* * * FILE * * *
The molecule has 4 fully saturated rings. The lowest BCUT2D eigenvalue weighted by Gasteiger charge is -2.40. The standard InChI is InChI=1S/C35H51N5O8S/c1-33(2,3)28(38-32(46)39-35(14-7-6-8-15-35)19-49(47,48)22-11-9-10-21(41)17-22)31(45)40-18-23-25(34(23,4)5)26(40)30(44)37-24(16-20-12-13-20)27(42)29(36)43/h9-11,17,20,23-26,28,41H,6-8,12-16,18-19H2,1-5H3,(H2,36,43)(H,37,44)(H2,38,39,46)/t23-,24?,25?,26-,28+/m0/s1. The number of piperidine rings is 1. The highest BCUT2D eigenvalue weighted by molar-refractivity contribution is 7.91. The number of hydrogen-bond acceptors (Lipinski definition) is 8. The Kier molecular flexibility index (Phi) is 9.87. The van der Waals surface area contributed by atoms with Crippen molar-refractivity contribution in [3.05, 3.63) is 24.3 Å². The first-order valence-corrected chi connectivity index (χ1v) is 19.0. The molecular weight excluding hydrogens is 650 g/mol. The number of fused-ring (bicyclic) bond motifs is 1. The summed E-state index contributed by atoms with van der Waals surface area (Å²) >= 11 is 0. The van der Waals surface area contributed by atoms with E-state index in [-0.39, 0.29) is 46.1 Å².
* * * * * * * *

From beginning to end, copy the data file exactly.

The molecule has 4 fully saturated rings. The lowest BCUT2D eigenvalue weighted by Gasteiger charge is -2.40. The standard InChI is InChI=1S/C35H51N5O8S/c1-33(2,3)28(38-32(46)39-35(14-7-6-8-15-35)19-49(47,48)22-11-9-10-21(41)17-22)31(45)40-18-23-25(34(23,4)5)26(40)30(44)37-24(16-20-12-13-20)27(42)29(36)43/h9-11,17,20,23-26,28,41H,6-8,12-16,18-19H2,1-5H3,(H2,36,43)(H,37,44)(H2,38,39,46)/t23-,24?,25?,26-,28+/m0/s1. The number of piperidine rings is 1. The highest BCUT2D eigenvalue weighted by molar-refractivity contribution is 7.91. The number of hydrogen-bond acceptors (Lipinski definition) is 8. The Kier molecular flexibility index (Phi) is 9.87. The van der Waals surface area contributed by atoms with Crippen molar-refractivity contribution in [3.05, 3.63) is 24.3 Å². The first-order valence-corrected chi connectivity index (χ1v) is 19.0. The molecular weight excluding hydrogens is 650 g/mol. The number of fused-ring (bicyclic) bond motifs is 1. The summed E-state index contributed by atoms with van der Waals surface area (Å²) >= 11 is 0. The van der Waals surface area contributed by atoms with E-state index in [-0.39, 0.29) is 46.1 Å².